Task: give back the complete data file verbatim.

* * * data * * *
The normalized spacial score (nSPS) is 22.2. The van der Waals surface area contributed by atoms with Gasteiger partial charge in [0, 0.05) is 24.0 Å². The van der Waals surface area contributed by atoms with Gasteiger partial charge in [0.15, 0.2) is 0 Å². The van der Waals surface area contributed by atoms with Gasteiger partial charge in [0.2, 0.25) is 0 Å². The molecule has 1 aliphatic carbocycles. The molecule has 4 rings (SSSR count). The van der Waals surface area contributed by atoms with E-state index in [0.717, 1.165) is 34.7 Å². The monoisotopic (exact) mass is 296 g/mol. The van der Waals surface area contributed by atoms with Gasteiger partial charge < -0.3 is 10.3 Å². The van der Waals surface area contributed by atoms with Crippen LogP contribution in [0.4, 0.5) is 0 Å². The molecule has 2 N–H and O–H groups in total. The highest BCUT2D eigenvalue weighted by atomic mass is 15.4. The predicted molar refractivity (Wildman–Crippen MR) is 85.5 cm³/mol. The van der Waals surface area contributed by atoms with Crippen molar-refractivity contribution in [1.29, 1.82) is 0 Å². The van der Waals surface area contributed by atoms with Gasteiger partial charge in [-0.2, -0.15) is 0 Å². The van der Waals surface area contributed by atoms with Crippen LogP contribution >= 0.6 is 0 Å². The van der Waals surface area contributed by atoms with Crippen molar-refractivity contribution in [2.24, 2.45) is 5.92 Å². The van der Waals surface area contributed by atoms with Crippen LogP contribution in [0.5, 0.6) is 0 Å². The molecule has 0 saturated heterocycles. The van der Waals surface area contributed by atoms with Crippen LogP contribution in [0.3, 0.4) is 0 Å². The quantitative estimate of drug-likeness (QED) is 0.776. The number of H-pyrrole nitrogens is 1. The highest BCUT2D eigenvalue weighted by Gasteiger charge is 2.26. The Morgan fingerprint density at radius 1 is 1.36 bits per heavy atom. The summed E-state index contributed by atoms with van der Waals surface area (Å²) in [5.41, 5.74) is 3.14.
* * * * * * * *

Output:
The normalized spacial score (nSPS) is 22.2. The van der Waals surface area contributed by atoms with Gasteiger partial charge in [0, 0.05) is 24.0 Å². The van der Waals surface area contributed by atoms with Gasteiger partial charge in [0.15, 0.2) is 0 Å². The van der Waals surface area contributed by atoms with Gasteiger partial charge in [0.2, 0.25) is 0 Å². The molecule has 1 aliphatic carbocycles. The molecule has 4 rings (SSSR count). The van der Waals surface area contributed by atoms with E-state index in [0.717, 1.165) is 34.7 Å². The monoisotopic (exact) mass is 296 g/mol. The van der Waals surface area contributed by atoms with Gasteiger partial charge < -0.3 is 10.3 Å². The van der Waals surface area contributed by atoms with Crippen LogP contribution in [0.4, 0.5) is 0 Å². The molecule has 2 N–H and O–H groups in total. The highest BCUT2D eigenvalue weighted by atomic mass is 15.4. The predicted molar refractivity (Wildman–Crippen MR) is 85.5 cm³/mol. The van der Waals surface area contributed by atoms with Crippen molar-refractivity contribution in [1.29, 1.82) is 0 Å². The van der Waals surface area contributed by atoms with Gasteiger partial charge in [-0.2, -0.15) is 0 Å². The van der Waals surface area contributed by atoms with Crippen LogP contribution >= 0.6 is 0 Å². The van der Waals surface area contributed by atoms with Crippen molar-refractivity contribution in [2.24, 2.45) is 5.92 Å². The van der Waals surface area contributed by atoms with Crippen LogP contribution in [0.5, 0.6) is 0 Å². The molecule has 0 saturated heterocycles. The van der Waals surface area contributed by atoms with Crippen LogP contribution in [0.3, 0.4) is 0 Å². The quantitative estimate of drug-likeness (QED) is 0.776. The number of H-pyrrole nitrogens is 1. The highest BCUT2D eigenvalue weighted by Gasteiger charge is 2.26. The Morgan fingerprint density at radius 1 is 1.36 bits per heavy atom. The summed E-state index contributed by atoms with van der Waals surface area (Å²) in [5.41, 5.74) is 3.14.